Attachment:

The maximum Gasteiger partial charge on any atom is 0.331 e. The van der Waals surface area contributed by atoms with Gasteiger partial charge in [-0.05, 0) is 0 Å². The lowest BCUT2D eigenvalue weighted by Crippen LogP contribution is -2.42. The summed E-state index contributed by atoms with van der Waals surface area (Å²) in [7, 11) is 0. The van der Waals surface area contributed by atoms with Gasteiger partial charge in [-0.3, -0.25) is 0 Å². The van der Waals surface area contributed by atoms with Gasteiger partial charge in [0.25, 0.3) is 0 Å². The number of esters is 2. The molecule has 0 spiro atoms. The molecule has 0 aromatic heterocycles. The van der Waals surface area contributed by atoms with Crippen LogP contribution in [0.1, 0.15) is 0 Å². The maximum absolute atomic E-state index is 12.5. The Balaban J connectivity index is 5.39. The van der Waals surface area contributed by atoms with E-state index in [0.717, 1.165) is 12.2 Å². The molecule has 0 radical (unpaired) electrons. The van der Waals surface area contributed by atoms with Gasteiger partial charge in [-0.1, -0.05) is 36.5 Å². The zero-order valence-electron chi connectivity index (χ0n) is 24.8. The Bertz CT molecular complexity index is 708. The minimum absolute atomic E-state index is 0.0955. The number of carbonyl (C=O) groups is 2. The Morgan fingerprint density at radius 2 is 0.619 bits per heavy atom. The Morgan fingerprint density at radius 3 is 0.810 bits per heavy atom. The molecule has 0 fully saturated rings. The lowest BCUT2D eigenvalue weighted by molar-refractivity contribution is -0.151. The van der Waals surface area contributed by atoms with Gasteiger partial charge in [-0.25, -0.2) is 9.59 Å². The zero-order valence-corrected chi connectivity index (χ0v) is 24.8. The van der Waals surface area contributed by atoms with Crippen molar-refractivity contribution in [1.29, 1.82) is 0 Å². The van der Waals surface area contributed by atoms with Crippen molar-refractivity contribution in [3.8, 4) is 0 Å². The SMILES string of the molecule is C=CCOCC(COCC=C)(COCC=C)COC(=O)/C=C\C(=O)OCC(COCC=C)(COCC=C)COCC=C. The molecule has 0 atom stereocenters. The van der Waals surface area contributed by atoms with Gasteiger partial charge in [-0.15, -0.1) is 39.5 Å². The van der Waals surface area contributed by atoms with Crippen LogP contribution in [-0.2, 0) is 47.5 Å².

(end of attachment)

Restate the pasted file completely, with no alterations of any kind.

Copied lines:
The maximum Gasteiger partial charge on any atom is 0.331 e. The van der Waals surface area contributed by atoms with Gasteiger partial charge in [-0.05, 0) is 0 Å². The lowest BCUT2D eigenvalue weighted by Crippen LogP contribution is -2.42. The summed E-state index contributed by atoms with van der Waals surface area (Å²) in [7, 11) is 0. The van der Waals surface area contributed by atoms with Gasteiger partial charge in [-0.3, -0.25) is 0 Å². The van der Waals surface area contributed by atoms with Gasteiger partial charge in [0.25, 0.3) is 0 Å². The number of esters is 2. The molecule has 0 spiro atoms. The molecule has 0 aromatic heterocycles. The van der Waals surface area contributed by atoms with Crippen LogP contribution in [0.1, 0.15) is 0 Å². The maximum absolute atomic E-state index is 12.5. The Balaban J connectivity index is 5.39. The van der Waals surface area contributed by atoms with E-state index in [0.717, 1.165) is 12.2 Å². The molecule has 0 radical (unpaired) electrons. The van der Waals surface area contributed by atoms with Gasteiger partial charge in [-0.1, -0.05) is 36.5 Å². The zero-order valence-electron chi connectivity index (χ0n) is 24.8. The Bertz CT molecular complexity index is 708. The minimum absolute atomic E-state index is 0.0955. The number of carbonyl (C=O) groups is 2. The Morgan fingerprint density at radius 2 is 0.619 bits per heavy atom. The Morgan fingerprint density at radius 3 is 0.810 bits per heavy atom. The molecule has 0 fully saturated rings. The lowest BCUT2D eigenvalue weighted by molar-refractivity contribution is -0.151. The van der Waals surface area contributed by atoms with Gasteiger partial charge in [-0.25, -0.2) is 9.59 Å². The zero-order valence-corrected chi connectivity index (χ0v) is 24.8. The van der Waals surface area contributed by atoms with Crippen molar-refractivity contribution in [1.29, 1.82) is 0 Å². The van der Waals surface area contributed by atoms with Crippen molar-refractivity contribution in [3.8, 4) is 0 Å². The SMILES string of the molecule is C=CCOCC(COCC=C)(COCC=C)COC(=O)/C=C\C(=O)OCC(COCC=C)(COCC=C)COCC=C. The molecule has 0 atom stereocenters. The van der Waals surface area contributed by atoms with Gasteiger partial charge in [-0.15, -0.1) is 39.5 Å². The van der Waals surface area contributed by atoms with Crippen LogP contribution in [-0.2, 0) is 47.5 Å².